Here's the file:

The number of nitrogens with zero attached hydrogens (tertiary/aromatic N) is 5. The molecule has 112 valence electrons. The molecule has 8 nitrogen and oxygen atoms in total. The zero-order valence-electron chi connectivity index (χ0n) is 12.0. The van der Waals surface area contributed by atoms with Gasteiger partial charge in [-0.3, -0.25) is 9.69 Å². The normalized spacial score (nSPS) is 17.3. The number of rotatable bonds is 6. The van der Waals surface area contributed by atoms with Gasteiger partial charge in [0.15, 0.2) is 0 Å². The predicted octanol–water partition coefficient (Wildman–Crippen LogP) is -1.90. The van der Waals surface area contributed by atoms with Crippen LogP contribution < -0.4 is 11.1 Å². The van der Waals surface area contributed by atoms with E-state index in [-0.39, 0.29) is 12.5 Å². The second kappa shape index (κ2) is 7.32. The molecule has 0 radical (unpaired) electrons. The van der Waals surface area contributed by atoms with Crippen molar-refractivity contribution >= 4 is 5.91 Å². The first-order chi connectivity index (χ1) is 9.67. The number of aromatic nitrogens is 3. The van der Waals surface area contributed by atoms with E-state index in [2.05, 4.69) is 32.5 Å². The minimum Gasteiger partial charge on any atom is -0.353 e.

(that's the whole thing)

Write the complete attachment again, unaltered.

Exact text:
The number of nitrogens with zero attached hydrogens (tertiary/aromatic N) is 5. The molecule has 112 valence electrons. The molecule has 8 nitrogen and oxygen atoms in total. The zero-order valence-electron chi connectivity index (χ0n) is 12.0. The van der Waals surface area contributed by atoms with Gasteiger partial charge in [-0.3, -0.25) is 9.69 Å². The normalized spacial score (nSPS) is 17.3. The number of rotatable bonds is 6. The van der Waals surface area contributed by atoms with Gasteiger partial charge in [0.15, 0.2) is 0 Å². The predicted octanol–water partition coefficient (Wildman–Crippen LogP) is -1.90. The van der Waals surface area contributed by atoms with Crippen LogP contribution < -0.4 is 11.1 Å². The van der Waals surface area contributed by atoms with E-state index in [-0.39, 0.29) is 12.5 Å². The second kappa shape index (κ2) is 7.32. The molecule has 0 radical (unpaired) electrons. The van der Waals surface area contributed by atoms with Crippen molar-refractivity contribution >= 4 is 5.91 Å². The first-order chi connectivity index (χ1) is 9.67. The number of aromatic nitrogens is 3. The van der Waals surface area contributed by atoms with E-state index in [2.05, 4.69) is 32.5 Å². The minimum Gasteiger partial charge on any atom is -0.353 e.